Tom Sullivan | February 18, 2020
“Write a plan for what to do when you get fired.”
Whereas that may come across as fatalistic, one Executive Vice President of a major payer cited it as the most insightful advice anyone ever shared with her.
“I worked for a Governor at the time and you could get fired for a headline,” she says. “Often, that made people hesitant to make decisions. So the point the Governor made was ‘okay, now that you have a plan to take action in the event that you get fired, go do your job.’”
Leadership is about people
Health Evolution asked more than a dozen leaders about the best advice they ever received. Let’s take a look at the highlights.
Premier CEO Susan DeVore points to an Ernst & Young partner’s wisdom about how to tell if someone was going to be successful.
“He said successful people bring energy into the room. They don’t suck air out of it. They don’t dominate the room and they don’t negatively impact the group,’” DeVore says. “I thought that was really good advice and a great skill to have.”
[See also: CEOs talk top priorities for the next 3-5 years.]
Leaders including Nancy Schlichting, former CEO of Henry Ford Health System, CareJourney President Aneesh Chopra and CareMore CEO Sachin Jain, MD, credited the individual sources of their inspiration.
Schlichting, for instance, cites Sam Tibbitts, who was at the American Hospital Association at the time, with words that made an impact.
“Sam asked why I was in this work. I came up with some ridiculous answer about being interested in health care, and he said ‘No, Nancy, it’s all about the people,’” Schlichting recounts. “That became my mantra throughout my entire career — and that means the people in your organization and patients and caregivers. That was the best advice and it shifted my thinking.”
Chopra points to Advisory Board Company founder David Bradley for instilling in him a set of values. Chief among those: a spirit of generosity.
“It brings to life leadership where you hope the person you’re engaging with actually gets more out of the interaction than you do in any experience,” Chopra says. “It speaks to the broader notion of humility and earning the trust and support to lead. I got a lot out of that. The heart of my collaboration model comes from that; the collective body gets better.”
Jain, meanwhile, names Rick Gilfillan, formerly director of CMMI at CMS and CEO of Trinity Health.
“Rick used to say every day ‘you have to stay close to your business.’ A lot of people live in this world of strict delegation, but to be an executive the details matter a lot,” Jain says. “I love the big picture, but I’m equally interested in the details because it creates differentiation in outcomes and experience.”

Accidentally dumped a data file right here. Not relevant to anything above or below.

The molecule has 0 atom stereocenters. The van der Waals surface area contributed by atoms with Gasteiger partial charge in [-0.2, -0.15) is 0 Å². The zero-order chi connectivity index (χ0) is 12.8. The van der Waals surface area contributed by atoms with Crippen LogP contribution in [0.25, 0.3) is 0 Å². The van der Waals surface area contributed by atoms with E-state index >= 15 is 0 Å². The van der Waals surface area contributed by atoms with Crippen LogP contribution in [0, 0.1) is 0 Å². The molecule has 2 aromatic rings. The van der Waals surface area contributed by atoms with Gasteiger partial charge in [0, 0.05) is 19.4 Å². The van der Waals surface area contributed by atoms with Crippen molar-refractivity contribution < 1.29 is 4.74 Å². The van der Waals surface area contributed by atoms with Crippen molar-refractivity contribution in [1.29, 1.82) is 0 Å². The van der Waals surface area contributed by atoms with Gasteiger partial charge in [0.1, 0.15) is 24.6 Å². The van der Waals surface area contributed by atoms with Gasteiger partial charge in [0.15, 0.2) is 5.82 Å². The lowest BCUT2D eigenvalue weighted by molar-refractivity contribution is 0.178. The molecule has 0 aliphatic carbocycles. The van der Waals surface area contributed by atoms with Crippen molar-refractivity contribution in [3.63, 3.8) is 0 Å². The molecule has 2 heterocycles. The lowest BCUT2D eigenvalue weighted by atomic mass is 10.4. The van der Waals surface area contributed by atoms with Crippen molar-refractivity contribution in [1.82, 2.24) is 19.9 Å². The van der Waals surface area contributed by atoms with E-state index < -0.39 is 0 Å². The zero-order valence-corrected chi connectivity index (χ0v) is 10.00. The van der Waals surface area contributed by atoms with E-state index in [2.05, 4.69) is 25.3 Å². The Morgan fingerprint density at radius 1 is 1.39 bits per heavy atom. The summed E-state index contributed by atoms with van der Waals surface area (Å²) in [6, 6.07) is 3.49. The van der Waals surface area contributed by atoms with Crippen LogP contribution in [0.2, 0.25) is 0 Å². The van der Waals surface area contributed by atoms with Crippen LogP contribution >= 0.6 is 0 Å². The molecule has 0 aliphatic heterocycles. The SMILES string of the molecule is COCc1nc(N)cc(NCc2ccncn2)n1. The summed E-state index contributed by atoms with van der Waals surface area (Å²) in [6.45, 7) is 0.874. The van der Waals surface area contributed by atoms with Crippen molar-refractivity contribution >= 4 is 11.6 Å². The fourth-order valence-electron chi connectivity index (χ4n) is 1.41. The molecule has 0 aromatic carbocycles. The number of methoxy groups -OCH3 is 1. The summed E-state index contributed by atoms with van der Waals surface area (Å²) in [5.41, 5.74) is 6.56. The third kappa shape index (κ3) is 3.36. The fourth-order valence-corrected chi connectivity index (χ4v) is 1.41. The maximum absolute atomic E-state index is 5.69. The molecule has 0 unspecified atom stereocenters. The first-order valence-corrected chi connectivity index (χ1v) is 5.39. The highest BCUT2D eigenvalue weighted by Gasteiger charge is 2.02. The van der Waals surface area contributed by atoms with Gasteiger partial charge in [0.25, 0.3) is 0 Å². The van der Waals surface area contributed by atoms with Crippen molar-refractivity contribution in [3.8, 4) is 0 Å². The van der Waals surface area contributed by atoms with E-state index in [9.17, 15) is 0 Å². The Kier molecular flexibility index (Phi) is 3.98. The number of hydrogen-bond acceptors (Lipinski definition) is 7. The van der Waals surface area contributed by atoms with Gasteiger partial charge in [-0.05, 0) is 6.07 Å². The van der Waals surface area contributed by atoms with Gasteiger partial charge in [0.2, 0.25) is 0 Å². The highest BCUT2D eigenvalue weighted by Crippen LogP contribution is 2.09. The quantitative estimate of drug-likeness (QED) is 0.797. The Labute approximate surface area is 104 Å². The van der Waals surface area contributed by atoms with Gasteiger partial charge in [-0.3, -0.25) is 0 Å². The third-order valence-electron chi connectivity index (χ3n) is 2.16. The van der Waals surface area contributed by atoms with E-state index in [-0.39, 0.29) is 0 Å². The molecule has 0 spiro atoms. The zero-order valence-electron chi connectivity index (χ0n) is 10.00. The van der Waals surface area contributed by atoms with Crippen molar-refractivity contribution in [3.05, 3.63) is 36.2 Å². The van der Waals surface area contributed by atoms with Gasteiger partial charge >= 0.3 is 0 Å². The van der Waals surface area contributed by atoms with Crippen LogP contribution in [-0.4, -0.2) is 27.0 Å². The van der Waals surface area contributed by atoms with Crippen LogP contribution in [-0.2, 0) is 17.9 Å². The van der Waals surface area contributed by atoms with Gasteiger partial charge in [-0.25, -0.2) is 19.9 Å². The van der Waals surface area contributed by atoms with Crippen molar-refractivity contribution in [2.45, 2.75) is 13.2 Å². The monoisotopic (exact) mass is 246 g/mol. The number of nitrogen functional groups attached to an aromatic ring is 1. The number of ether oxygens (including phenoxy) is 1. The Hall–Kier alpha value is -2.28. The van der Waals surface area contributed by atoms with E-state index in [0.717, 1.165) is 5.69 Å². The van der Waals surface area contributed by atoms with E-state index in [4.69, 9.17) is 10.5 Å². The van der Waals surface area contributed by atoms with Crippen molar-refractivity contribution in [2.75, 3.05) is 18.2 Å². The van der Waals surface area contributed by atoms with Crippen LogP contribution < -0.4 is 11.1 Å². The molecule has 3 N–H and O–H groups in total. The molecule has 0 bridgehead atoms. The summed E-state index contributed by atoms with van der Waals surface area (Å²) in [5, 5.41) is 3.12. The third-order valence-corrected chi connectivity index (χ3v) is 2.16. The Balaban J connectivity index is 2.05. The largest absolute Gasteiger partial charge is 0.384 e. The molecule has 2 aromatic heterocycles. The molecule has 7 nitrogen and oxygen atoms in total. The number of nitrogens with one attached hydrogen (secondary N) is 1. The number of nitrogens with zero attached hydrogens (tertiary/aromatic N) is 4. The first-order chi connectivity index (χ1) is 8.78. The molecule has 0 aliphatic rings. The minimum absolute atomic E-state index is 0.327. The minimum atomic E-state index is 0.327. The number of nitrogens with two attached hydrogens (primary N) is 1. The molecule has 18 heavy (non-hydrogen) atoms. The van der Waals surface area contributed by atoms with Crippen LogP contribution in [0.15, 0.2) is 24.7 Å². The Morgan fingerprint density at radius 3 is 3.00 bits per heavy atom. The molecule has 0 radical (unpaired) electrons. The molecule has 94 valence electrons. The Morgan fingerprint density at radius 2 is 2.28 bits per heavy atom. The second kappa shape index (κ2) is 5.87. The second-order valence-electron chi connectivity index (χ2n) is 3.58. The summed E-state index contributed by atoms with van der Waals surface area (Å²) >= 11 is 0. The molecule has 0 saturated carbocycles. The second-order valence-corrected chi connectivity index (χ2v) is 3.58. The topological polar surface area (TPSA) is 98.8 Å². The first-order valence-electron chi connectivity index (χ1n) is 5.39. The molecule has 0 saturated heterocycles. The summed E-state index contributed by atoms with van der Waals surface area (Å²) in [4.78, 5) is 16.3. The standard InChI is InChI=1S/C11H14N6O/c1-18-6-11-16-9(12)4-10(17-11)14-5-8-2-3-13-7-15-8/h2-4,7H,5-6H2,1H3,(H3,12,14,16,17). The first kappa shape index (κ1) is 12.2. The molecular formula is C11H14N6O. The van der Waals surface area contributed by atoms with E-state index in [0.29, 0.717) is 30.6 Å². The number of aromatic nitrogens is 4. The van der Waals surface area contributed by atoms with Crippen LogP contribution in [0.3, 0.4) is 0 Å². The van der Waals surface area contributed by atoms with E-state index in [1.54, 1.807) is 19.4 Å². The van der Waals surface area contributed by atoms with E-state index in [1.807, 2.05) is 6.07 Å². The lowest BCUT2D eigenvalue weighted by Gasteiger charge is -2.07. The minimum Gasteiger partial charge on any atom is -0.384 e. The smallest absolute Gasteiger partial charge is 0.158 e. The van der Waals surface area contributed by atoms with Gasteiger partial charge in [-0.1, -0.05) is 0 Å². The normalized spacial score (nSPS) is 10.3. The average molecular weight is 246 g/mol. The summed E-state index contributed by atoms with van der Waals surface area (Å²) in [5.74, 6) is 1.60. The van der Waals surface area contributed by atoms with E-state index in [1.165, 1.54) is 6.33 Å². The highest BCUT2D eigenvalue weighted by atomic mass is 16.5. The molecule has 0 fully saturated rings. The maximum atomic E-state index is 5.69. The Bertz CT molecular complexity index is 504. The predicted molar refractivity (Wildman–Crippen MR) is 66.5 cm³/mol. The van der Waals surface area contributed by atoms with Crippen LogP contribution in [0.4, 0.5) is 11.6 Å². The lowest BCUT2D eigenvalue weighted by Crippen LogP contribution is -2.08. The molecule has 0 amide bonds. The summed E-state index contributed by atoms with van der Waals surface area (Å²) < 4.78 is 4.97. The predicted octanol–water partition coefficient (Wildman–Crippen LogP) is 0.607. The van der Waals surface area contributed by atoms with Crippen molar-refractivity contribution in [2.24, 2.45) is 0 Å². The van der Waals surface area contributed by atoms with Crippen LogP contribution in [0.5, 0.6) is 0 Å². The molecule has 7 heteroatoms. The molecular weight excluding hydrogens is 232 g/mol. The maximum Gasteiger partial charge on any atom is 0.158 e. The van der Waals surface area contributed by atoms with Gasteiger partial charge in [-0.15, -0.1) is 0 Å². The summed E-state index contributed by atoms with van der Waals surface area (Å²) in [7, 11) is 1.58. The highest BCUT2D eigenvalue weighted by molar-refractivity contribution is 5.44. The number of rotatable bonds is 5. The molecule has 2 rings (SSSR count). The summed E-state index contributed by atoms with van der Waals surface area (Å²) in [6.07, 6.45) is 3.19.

Simple advice can stay true over time
The guidance Ochsner CEO Warner Thomas considers imperative?
“The CEO’s key job is to lead the development of culture, strategy and talent management,” Thomas says.
David Feinberg, Vice President of Health at Google and former Geisinger Health System CEO, adds that focus and prioritization are key learnings passed along to him as well.
“The best advice was to focus on very, very few things. One or two at most and drive those. Otherwise you get scattered,” Feinberg says. “That served me well at all of my organizations. It’s been very helpful.”
Carilion Clinic CEO Nancy Howell Agee considers two distinct but related thoughts among the most personally-influential she has received.
“The best advice is to say yes to the opportunities, lean in, raise your hand,” Agee explains. “And there’s a difference between doing what’s easy and doing the right thing. Sometimes the right things are hard.”
Indeed, just knowing the right things to do can be hard in and of itself.
“The best advice was that ‘when people tell you that you can’t do something what they really mean is they can’t do it,’” says Rushika Fernandopulle, MD, of Iora Health. “You need to decide for yourself if you can do it or not.”
Don’t be the smartest one on your team
Most of the executives we interviewed point to the ability to practice humility and servant leadership as keys critical to their success.
“Remain vulnerable and make sure you’re never the smartest person in the room,” says Robert Sundelius, COO of Ascension Medical Group in the Michigan Market.
Serving other people, in fact, is what being a top executive is all about, according to ProMedica CEO Randy Oostra.
“We’re always going to be incomplete leaders. We’ve all gotten opportunities,” Oostra said. “Never feel it’s something we deserve, we’re very fortunate in life.”
About that plan for getting fired …
In addition to servant leadership, listening to others, appreciating the responsibility and pressures that accompany the CEO post, knowing where best to focus and understanding your own strengths and limitations, it’s also important to recognize that there are no guarantees the job itself will last as long as you hope.
The payer EVP said that crafting a plan for what to do when you get fired came in handy recently.
“It just so happens I needed it myself. I was terminated so I had to use my own advice — and it has been very helpful as I followed my plan,” she says. “It was priceless. It’s kept me confident in my skills, calm in my heart and reasoned in my head and approach.”
The personal strategy should include the following elements: How long can you survive on the money you have without a salary? How long will you allow yourself to be upset? Who or how will you update your resume and social media channels in the meantime so they are ready when it happens? And who is the first person you will call when it does?
“Know your story,” she adds, “document it well and concisely.”
Health Evolution Senior Manager of Digital Content Gabriel Perna contributed to this article.